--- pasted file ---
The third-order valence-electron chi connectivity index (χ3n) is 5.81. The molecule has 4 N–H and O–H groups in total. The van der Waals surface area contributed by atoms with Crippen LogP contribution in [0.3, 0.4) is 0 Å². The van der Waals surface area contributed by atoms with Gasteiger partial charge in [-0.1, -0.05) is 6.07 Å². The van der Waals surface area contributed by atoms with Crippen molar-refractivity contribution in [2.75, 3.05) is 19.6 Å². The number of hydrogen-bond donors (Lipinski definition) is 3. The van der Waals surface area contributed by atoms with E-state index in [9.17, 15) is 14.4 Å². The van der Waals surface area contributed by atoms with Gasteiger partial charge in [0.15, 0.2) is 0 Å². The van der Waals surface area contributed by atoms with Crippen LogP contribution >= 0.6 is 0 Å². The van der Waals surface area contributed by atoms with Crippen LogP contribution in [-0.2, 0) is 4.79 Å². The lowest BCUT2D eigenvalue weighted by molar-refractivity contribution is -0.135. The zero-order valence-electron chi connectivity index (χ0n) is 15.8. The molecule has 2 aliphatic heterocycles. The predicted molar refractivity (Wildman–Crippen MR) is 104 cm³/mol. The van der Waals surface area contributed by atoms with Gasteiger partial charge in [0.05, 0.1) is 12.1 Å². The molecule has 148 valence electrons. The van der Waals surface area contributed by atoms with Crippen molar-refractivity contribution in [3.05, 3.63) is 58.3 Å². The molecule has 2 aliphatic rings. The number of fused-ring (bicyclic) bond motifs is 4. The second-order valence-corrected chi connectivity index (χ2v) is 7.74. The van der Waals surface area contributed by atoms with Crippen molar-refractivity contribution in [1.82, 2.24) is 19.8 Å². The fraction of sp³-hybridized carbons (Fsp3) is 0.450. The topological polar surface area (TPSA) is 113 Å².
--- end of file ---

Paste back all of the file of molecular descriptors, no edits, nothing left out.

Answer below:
The third-order valence-electron chi connectivity index (χ3n) is 5.81. The molecule has 4 N–H and O–H groups in total. The van der Waals surface area contributed by atoms with Crippen LogP contribution in [0.3, 0.4) is 0 Å². The van der Waals surface area contributed by atoms with Gasteiger partial charge in [-0.1, -0.05) is 6.07 Å². The van der Waals surface area contributed by atoms with Crippen molar-refractivity contribution in [2.75, 3.05) is 19.6 Å². The number of hydrogen-bond donors (Lipinski definition) is 3. The van der Waals surface area contributed by atoms with E-state index in [9.17, 15) is 14.4 Å². The van der Waals surface area contributed by atoms with Gasteiger partial charge in [0.15, 0.2) is 0 Å². The van der Waals surface area contributed by atoms with Crippen LogP contribution >= 0.6 is 0 Å². The van der Waals surface area contributed by atoms with Crippen LogP contribution in [-0.2, 0) is 4.79 Å². The lowest BCUT2D eigenvalue weighted by molar-refractivity contribution is -0.135. The zero-order valence-electron chi connectivity index (χ0n) is 15.8. The molecule has 2 aliphatic heterocycles. The predicted molar refractivity (Wildman–Crippen MR) is 104 cm³/mol. The van der Waals surface area contributed by atoms with Gasteiger partial charge in [0.05, 0.1) is 12.1 Å². The molecule has 148 valence electrons. The van der Waals surface area contributed by atoms with Crippen molar-refractivity contribution in [3.05, 3.63) is 58.3 Å². The molecule has 2 aliphatic rings. The number of fused-ring (bicyclic) bond motifs is 4. The second-order valence-corrected chi connectivity index (χ2v) is 7.74. The van der Waals surface area contributed by atoms with Crippen molar-refractivity contribution in [1.82, 2.24) is 19.8 Å². The fraction of sp³-hybridized carbons (Fsp3) is 0.450. The topological polar surface area (TPSA) is 113 Å².